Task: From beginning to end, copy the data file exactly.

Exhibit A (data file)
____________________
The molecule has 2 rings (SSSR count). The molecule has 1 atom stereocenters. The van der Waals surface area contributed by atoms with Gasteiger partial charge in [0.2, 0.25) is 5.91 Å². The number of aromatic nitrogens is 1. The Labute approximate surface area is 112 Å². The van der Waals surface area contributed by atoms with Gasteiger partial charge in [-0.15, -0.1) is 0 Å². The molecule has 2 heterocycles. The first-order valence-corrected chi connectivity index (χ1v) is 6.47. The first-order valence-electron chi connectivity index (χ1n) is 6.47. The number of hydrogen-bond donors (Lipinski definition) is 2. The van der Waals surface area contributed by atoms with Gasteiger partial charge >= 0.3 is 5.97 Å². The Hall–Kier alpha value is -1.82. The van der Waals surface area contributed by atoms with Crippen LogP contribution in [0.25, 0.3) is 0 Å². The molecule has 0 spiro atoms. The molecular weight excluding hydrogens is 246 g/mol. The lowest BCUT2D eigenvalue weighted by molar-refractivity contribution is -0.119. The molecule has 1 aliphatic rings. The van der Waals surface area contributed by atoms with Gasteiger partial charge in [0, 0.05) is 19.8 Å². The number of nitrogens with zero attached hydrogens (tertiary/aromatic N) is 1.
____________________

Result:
The molecule has 2 rings (SSSR count). The molecule has 1 atom stereocenters. The van der Waals surface area contributed by atoms with Gasteiger partial charge in [0.2, 0.25) is 5.91 Å². The number of aromatic nitrogens is 1. The Labute approximate surface area is 112 Å². The van der Waals surface area contributed by atoms with Gasteiger partial charge in [-0.15, -0.1) is 0 Å². The molecule has 2 heterocycles. The first-order valence-corrected chi connectivity index (χ1v) is 6.47. The first-order valence-electron chi connectivity index (χ1n) is 6.47. The number of hydrogen-bond donors (Lipinski definition) is 2. The van der Waals surface area contributed by atoms with Gasteiger partial charge >= 0.3 is 5.97 Å². The Hall–Kier alpha value is -1.82. The van der Waals surface area contributed by atoms with Crippen LogP contribution in [0.25, 0.3) is 0 Å². The molecule has 0 spiro atoms. The molecular weight excluding hydrogens is 246 g/mol. The lowest BCUT2D eigenvalue weighted by molar-refractivity contribution is -0.119. The molecule has 1 aliphatic rings. The van der Waals surface area contributed by atoms with Gasteiger partial charge in [0, 0.05) is 19.8 Å². The number of nitrogens with zero attached hydrogens (tertiary/aromatic N) is 1.